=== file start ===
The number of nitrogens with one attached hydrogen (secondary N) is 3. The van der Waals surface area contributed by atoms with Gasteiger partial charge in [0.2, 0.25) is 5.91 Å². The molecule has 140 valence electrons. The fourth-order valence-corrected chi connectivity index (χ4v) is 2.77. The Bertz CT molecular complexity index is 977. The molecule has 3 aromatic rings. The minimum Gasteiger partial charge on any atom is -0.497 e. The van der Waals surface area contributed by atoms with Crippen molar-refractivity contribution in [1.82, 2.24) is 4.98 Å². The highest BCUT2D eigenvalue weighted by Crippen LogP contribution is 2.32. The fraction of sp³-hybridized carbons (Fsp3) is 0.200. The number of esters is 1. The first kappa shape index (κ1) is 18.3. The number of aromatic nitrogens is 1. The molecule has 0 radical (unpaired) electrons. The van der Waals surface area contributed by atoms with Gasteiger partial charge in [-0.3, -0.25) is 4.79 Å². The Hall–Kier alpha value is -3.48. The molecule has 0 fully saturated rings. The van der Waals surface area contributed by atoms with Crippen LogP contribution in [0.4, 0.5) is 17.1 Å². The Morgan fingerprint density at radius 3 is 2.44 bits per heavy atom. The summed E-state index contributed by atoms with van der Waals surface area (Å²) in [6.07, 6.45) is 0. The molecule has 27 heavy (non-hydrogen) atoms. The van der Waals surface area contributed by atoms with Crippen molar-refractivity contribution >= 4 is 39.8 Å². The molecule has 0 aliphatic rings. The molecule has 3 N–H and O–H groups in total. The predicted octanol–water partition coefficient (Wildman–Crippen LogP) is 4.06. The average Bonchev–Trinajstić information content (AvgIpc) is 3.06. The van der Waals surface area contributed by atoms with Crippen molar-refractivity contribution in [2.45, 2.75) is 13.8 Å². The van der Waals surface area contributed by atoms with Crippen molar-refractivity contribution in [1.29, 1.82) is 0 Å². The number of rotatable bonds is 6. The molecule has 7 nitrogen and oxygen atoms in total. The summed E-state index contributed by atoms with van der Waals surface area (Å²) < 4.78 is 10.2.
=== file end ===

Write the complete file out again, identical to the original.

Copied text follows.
The number of nitrogens with one attached hydrogen (secondary N) is 3. The van der Waals surface area contributed by atoms with Gasteiger partial charge in [0.2, 0.25) is 5.91 Å². The molecule has 140 valence electrons. The fourth-order valence-corrected chi connectivity index (χ4v) is 2.77. The Bertz CT molecular complexity index is 977. The molecule has 3 aromatic rings. The minimum Gasteiger partial charge on any atom is -0.497 e. The van der Waals surface area contributed by atoms with Crippen molar-refractivity contribution in [1.82, 2.24) is 4.98 Å². The highest BCUT2D eigenvalue weighted by Crippen LogP contribution is 2.32. The fraction of sp³-hybridized carbons (Fsp3) is 0.200. The number of esters is 1. The first kappa shape index (κ1) is 18.3. The number of aromatic nitrogens is 1. The molecule has 0 radical (unpaired) electrons. The van der Waals surface area contributed by atoms with Gasteiger partial charge in [-0.3, -0.25) is 4.79 Å². The Hall–Kier alpha value is -3.48. The molecule has 0 fully saturated rings. The van der Waals surface area contributed by atoms with Crippen LogP contribution in [0.4, 0.5) is 17.1 Å². The Morgan fingerprint density at radius 3 is 2.44 bits per heavy atom. The summed E-state index contributed by atoms with van der Waals surface area (Å²) in [6.07, 6.45) is 0. The molecule has 27 heavy (non-hydrogen) atoms. The van der Waals surface area contributed by atoms with Crippen molar-refractivity contribution >= 4 is 39.8 Å². The molecule has 0 aliphatic rings. The molecule has 3 N–H and O–H groups in total. The predicted octanol–water partition coefficient (Wildman–Crippen LogP) is 4.06. The average Bonchev–Trinajstić information content (AvgIpc) is 3.06. The van der Waals surface area contributed by atoms with Crippen molar-refractivity contribution in [2.45, 2.75) is 13.8 Å². The van der Waals surface area contributed by atoms with Crippen molar-refractivity contribution in [1.29, 1.82) is 0 Å². The number of rotatable bonds is 6. The molecule has 7 nitrogen and oxygen atoms in total. The summed E-state index contributed by atoms with van der Waals surface area (Å²) < 4.78 is 10.2.